What is Viral Change™?
Change is push and pull
In one of our books, Homo Imitans, we describe two worlds. World I is the world of information. Information is packaged and cascaded down from the top of the organization, disseminated via communication campaigns and ‘rolled out’ with workshops. It is a push world. World II is the world of behaviours. Behaviours are exhibited by people and mostly copied by others. Who copies who, who influences whom is the key.
Behaviours don’t travel, let alone change, via PowerPoint. You can describe them in posters and slides but they are only real when people practice them. World II is a pull world, an infection world. My behaviours are pulling other people’s behaviours and I am in turn pulled by the behaviours around me. Viral Change™ is behavioural change at a scale, the way to create a positive social infection.
Only behavioural change is real change
You can map new processes and re-arrange the organization chart. Install a new corporate software (ERP, CRM, etc.) and explain to people why this is good and necessary. Create a massive communication and training campaign and make sure that everybody has clearly understood where to go. Perhaps you’ve done this already and noticed that many people hang on to the old ways. That is because there is no change unless there is behavioural change. It is only when new behaviours have become the norm that you can say that real change has occurred. If you want a new culture, change behaviours. Cultures are not created by training.
Viral Change™: model, method and way of life, all in one
Viral Change™ uses the power of a small set of well-defined non-negotiable behaviours, spread by small groups of highly connected individuals within the organization. Their peer-to-peer influence – more powerful than hierarchical one – creates new norms, new ways of doing, new cultures. When groups start doing things the new way, other groups follow. Stories of success spread. Stories are memorable, behaviours are contagious… bullet points are not. There are great similarities between biological infection and idea infection. For proof, just look at any social phenomenon around you!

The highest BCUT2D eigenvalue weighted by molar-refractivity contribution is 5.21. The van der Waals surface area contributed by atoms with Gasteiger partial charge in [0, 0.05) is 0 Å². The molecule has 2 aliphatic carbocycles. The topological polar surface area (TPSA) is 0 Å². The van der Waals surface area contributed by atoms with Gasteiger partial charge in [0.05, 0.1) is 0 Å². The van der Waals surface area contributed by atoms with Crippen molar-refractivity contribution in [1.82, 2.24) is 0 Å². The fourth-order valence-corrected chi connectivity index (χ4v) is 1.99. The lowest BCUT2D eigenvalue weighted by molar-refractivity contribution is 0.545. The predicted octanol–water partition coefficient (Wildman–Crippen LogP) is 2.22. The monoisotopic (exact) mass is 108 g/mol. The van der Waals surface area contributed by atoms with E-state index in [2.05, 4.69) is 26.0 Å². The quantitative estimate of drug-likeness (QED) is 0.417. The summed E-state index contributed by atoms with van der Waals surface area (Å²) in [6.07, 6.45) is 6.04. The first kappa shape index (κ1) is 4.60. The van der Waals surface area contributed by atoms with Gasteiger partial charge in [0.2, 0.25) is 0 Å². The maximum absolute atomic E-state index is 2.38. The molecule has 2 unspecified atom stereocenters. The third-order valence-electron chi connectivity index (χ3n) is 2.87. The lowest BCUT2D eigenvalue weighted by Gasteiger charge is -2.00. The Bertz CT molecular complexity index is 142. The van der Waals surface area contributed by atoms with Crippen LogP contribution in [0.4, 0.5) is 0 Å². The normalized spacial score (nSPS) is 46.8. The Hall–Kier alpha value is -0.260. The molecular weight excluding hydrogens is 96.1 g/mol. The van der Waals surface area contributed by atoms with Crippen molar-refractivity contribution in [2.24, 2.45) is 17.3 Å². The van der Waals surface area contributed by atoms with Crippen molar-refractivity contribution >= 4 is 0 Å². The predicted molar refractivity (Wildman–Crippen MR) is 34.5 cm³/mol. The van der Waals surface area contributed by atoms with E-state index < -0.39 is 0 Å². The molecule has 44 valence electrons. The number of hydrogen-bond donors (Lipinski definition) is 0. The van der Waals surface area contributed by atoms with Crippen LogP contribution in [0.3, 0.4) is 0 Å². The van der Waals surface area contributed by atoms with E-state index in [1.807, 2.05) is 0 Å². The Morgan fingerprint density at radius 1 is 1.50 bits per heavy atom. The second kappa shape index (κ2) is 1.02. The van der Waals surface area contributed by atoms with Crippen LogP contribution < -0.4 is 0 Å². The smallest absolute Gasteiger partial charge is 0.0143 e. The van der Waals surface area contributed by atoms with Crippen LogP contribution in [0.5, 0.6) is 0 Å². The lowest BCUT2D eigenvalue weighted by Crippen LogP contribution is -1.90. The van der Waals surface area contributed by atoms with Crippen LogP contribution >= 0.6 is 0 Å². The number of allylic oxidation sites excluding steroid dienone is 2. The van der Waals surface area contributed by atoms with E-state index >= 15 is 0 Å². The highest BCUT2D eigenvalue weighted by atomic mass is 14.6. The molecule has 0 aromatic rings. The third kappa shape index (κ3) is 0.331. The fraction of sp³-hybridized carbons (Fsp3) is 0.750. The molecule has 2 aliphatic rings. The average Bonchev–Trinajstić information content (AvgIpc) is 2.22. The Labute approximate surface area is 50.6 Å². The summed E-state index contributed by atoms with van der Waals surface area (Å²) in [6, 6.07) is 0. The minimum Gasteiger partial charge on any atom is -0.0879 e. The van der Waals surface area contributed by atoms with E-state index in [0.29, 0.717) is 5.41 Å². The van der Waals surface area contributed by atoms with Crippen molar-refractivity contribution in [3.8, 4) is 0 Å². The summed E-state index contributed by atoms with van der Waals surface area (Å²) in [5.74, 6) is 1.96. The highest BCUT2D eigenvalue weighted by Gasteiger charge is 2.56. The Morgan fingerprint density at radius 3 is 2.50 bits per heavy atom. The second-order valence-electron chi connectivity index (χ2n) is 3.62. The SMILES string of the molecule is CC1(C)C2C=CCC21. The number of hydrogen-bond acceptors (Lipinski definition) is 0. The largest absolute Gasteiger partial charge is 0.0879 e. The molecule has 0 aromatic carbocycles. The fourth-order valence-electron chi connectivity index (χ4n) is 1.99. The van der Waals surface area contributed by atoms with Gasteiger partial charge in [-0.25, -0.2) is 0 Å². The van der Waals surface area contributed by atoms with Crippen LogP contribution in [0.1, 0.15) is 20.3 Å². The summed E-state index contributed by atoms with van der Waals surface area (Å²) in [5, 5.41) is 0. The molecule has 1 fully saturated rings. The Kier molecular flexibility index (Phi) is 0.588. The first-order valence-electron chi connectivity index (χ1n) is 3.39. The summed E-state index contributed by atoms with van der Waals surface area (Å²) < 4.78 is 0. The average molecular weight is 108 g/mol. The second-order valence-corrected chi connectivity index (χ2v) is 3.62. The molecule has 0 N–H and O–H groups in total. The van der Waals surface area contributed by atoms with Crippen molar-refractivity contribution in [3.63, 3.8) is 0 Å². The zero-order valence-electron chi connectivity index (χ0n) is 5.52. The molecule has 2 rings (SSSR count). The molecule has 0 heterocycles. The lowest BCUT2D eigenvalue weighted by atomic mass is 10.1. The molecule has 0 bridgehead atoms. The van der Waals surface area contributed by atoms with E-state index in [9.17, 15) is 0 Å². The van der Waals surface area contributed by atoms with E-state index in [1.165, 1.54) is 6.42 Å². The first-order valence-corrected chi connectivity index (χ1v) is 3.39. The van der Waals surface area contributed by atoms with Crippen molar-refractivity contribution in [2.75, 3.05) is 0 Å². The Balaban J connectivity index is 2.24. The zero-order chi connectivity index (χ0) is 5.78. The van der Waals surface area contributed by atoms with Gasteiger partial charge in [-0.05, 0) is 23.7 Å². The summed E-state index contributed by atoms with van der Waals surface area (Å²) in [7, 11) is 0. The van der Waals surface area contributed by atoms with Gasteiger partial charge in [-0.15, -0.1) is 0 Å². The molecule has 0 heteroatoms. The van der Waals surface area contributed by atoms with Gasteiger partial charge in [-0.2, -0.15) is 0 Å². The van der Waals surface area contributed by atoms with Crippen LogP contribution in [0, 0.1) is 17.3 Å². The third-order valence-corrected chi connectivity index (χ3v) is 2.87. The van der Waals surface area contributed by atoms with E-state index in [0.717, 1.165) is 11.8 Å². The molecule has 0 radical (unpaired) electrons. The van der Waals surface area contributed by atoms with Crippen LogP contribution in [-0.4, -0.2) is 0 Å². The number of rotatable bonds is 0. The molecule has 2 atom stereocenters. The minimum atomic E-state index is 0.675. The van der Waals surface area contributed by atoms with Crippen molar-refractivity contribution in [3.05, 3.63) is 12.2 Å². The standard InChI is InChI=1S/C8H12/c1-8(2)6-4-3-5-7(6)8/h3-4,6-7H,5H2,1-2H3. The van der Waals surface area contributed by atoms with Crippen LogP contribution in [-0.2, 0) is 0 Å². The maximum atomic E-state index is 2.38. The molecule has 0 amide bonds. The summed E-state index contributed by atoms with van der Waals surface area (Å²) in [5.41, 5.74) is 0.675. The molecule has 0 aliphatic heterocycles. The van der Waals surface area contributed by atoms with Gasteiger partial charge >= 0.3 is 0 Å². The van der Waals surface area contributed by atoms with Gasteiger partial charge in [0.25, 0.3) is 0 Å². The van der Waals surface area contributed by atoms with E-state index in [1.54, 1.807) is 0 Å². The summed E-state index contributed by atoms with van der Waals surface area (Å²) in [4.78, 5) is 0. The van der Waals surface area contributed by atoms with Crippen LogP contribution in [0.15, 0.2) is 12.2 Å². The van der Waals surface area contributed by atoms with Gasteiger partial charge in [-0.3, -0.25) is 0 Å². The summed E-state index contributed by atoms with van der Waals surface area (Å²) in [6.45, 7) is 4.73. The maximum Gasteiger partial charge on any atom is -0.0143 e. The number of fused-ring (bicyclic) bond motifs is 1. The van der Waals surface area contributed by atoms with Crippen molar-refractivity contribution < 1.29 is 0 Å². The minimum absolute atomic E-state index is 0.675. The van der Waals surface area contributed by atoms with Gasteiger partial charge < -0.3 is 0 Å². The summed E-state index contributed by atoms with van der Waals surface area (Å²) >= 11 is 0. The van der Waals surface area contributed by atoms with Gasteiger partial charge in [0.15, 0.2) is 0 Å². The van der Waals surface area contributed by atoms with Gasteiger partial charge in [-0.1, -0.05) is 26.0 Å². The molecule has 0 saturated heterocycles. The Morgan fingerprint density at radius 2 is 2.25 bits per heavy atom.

Viral Change™ is a way to understand the organization as an organism instead of a machine. It is a method to create large scale change to meet specific business objectives. It is also a day-to-day way of life in the organization in a permanent state of readiness. If you want to master any of these, we’ll be there to guide and work with you.
There are significant differences between Viral Change™ and the traditional ways to approach management of change. The traditional way is linear: big problems need big solutions, big programmes, and big communication cascading down. Viral Change™ is non-linear (like life!): problems or challenges of any size can be dealt with by a small, well-chosen set of critical, non-negotiable behaviours, which are practiced and spread by a relatively small number of highly influential people. This creates a critical (and growing) mass of followers who copy each other, shaping change faster and more effectively. The key to success is the orchestration of this.
Here is a summary of the 10 main differences:
|The Traditional Way||Viral Change™|
|1.Mechanistic view of the organization (‘the organization’)||Organisms as a model of the organization (‘the organism’)|
|2. Top-down change and leadership||Multi-centric change and distributed leadership, grass roots-like. Several small fires in different places on a mountain create a big fire|
|3. Hierarchical influence is explicitly or tacitly driven||Peer-to-peer influence more important than hierarchical when it comes to culture|
|4. Emphasis on processes (‘behaviours are a consequence’)||Emphasis on behaviours and the behavioural DNA of the organization, needed to sustain new processes|
|5. ‘Telling people’ what to do takes most air time||Selling ideas to people and getting buy-in through peer influence is the real engine|
|6. Communication, communication, communication||Activism: ‘I am doing x, what about you?’|
|7. Advocacy at best: ‘this is good, follow me’ t||Activism: ‘I am doing x, what about you?’|
|8. Formal programme. ‘Another corporate initiative’ (talk>act)||Well designed informality. Many times silent, often invisible (act>talk)|
|9. ‘Tsunami’: everybody involved, massive communication, then pray||‘Butterfly’: small changes multiplied a thousand times by a champions community (see Viral Change™ book)|
|10. External change experts in every corner||Internal engine of leadership (Champions) supported semi-invisibly by a joint (consulting & client) small team|